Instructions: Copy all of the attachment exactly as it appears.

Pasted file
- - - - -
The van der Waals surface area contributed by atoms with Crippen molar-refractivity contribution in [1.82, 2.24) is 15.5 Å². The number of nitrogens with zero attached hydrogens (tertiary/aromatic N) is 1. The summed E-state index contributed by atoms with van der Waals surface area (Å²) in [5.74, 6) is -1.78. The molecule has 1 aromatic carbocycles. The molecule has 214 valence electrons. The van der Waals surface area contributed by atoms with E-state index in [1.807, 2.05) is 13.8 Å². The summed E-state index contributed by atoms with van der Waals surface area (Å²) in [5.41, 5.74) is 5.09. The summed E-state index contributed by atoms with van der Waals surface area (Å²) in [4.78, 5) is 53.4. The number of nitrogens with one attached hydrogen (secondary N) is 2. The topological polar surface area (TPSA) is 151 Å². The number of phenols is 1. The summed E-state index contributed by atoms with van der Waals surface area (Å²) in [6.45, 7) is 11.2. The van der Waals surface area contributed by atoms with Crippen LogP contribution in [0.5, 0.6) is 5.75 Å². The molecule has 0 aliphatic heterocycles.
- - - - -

The van der Waals surface area contributed by atoms with Crippen molar-refractivity contribution in [1.82, 2.24) is 15.5 Å². The number of nitrogens with zero attached hydrogens (tertiary/aromatic N) is 1. The summed E-state index contributed by atoms with van der Waals surface area (Å²) in [5.74, 6) is -1.78. The molecule has 1 aromatic carbocycles. The molecule has 214 valence electrons. The van der Waals surface area contributed by atoms with E-state index in [1.807, 2.05) is 13.8 Å². The summed E-state index contributed by atoms with van der Waals surface area (Å²) in [5.41, 5.74) is 5.09. The summed E-state index contributed by atoms with van der Waals surface area (Å²) in [4.78, 5) is 53.4. The number of nitrogens with one attached hydrogen (secondary N) is 2. The topological polar surface area (TPSA) is 151 Å². The number of phenols is 1. The summed E-state index contributed by atoms with van der Waals surface area (Å²) in [6.45, 7) is 11.2. The van der Waals surface area contributed by atoms with Crippen LogP contribution in [0.5, 0.6) is 5.75 Å². The molecule has 0 aliphatic heterocycles.